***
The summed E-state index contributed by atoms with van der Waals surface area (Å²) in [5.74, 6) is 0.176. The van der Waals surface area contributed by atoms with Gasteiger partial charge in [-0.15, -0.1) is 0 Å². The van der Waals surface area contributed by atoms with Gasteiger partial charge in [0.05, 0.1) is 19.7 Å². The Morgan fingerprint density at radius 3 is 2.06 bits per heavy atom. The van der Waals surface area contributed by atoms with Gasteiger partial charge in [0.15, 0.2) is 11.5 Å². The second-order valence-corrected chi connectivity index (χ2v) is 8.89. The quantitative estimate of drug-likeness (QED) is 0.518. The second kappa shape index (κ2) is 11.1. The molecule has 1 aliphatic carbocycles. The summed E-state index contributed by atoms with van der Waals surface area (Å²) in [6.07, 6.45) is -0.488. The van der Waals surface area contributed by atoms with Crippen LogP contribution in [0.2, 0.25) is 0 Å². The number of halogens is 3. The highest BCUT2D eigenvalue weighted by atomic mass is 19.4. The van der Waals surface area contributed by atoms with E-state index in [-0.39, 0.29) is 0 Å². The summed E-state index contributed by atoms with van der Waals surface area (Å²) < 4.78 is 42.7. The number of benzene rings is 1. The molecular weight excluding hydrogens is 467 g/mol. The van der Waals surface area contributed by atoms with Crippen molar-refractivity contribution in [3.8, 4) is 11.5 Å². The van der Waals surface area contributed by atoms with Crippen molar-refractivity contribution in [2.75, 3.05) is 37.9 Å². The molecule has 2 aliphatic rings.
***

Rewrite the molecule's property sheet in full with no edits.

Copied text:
The summed E-state index contributed by atoms with van der Waals surface area (Å²) in [5.74, 6) is 0.176. The van der Waals surface area contributed by atoms with Gasteiger partial charge in [-0.15, -0.1) is 0 Å². The van der Waals surface area contributed by atoms with Gasteiger partial charge in [0.05, 0.1) is 19.7 Å². The Morgan fingerprint density at radius 3 is 2.06 bits per heavy atom. The van der Waals surface area contributed by atoms with Gasteiger partial charge in [0.15, 0.2) is 11.5 Å². The second-order valence-corrected chi connectivity index (χ2v) is 8.89. The quantitative estimate of drug-likeness (QED) is 0.518. The second kappa shape index (κ2) is 11.1. The molecule has 1 aliphatic carbocycles. The summed E-state index contributed by atoms with van der Waals surface area (Å²) in [6.07, 6.45) is -0.488. The van der Waals surface area contributed by atoms with Crippen LogP contribution in [0.2, 0.25) is 0 Å². The number of halogens is 3. The highest BCUT2D eigenvalue weighted by atomic mass is 19.4. The van der Waals surface area contributed by atoms with E-state index in [-0.39, 0.29) is 0 Å². The summed E-state index contributed by atoms with van der Waals surface area (Å²) < 4.78 is 42.7. The number of benzene rings is 1. The molecular weight excluding hydrogens is 467 g/mol. The van der Waals surface area contributed by atoms with Crippen molar-refractivity contribution in [3.8, 4) is 11.5 Å². The van der Waals surface area contributed by atoms with Crippen molar-refractivity contribution in [2.75, 3.05) is 37.9 Å². The molecule has 2 aliphatic rings.